June 19, 2011 in City

Jim Kershner’s This day in history

By The Spokesman-Review
 

From our archives, 100 years ago

At least 800 members of the Coeur d’Alene, Flathead, Spokane and Colville tribes were gathered at the old Coeur d’Alene Mission for the Feast of Corpus Christi.

The gathering was a huge social, as well as religious, event. It also included games, tests of horseman’s skills and nighttime dancing around the tepees.

Yet it all began with a solemn religious procession, which wound through an avenue of small pines to an outdoor altar, where a sermon “in the native tongue was delivered.”

More pageantry was planned in the days to come, when the Catholic bishop of Idaho was expected to arrive.

“Mounted on their fleet ponies and bearing firearms, the Indians will meet the bishop and give him safe escort over unconsecrated ground to the precincts of the Coeur d’Alene Mission. With war-whoops and hurrahs, revolvers cracking and ponies bending low in a bedlam of noise and confusion, fully 500 stalwart braves will join in the work of expelling the devil and safeguarding the person of the bishop.”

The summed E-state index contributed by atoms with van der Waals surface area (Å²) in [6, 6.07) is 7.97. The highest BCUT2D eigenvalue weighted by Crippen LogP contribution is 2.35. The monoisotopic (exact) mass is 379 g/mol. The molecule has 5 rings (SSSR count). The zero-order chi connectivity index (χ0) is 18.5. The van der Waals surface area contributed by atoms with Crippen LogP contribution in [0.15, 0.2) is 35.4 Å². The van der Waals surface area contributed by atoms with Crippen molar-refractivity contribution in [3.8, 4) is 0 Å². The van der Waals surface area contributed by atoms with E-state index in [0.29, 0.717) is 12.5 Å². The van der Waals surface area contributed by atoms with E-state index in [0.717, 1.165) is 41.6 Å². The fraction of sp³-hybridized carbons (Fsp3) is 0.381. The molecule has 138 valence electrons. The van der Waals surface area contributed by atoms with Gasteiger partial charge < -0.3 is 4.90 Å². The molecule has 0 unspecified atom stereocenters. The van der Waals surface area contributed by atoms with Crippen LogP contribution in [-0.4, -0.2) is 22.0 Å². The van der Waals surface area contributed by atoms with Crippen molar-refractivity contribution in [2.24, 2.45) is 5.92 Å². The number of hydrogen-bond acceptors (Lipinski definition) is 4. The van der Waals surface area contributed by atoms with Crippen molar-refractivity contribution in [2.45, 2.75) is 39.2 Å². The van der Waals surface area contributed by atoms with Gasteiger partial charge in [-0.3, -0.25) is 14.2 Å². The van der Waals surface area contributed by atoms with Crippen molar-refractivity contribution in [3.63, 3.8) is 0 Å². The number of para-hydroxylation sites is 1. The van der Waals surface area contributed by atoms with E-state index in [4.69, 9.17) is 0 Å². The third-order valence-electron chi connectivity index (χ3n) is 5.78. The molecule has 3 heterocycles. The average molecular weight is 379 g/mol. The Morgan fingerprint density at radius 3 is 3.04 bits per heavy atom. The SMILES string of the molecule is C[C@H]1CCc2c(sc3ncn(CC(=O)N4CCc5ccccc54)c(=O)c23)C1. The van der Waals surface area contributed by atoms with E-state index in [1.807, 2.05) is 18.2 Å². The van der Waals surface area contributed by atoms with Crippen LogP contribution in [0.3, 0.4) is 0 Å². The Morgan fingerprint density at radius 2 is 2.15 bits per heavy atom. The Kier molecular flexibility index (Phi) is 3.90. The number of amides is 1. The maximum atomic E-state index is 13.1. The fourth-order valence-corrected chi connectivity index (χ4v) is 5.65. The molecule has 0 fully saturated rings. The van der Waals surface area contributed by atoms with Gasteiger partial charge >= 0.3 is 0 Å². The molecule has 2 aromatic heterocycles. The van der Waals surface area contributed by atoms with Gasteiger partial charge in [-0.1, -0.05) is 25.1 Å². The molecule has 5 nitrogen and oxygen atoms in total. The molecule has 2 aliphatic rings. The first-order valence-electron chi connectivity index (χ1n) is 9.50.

Also on this date

(From the Associated Press)

1862: Slavery was outlawed in U.S. territories. … 1953: Julius Rosenberg, 35, and his wife, Ethel, 37, convicted of conspiring to pass U.S. atomic secrets to the Soviet Union, were executed at Sing Sing Prison in Ossining, N.Y.


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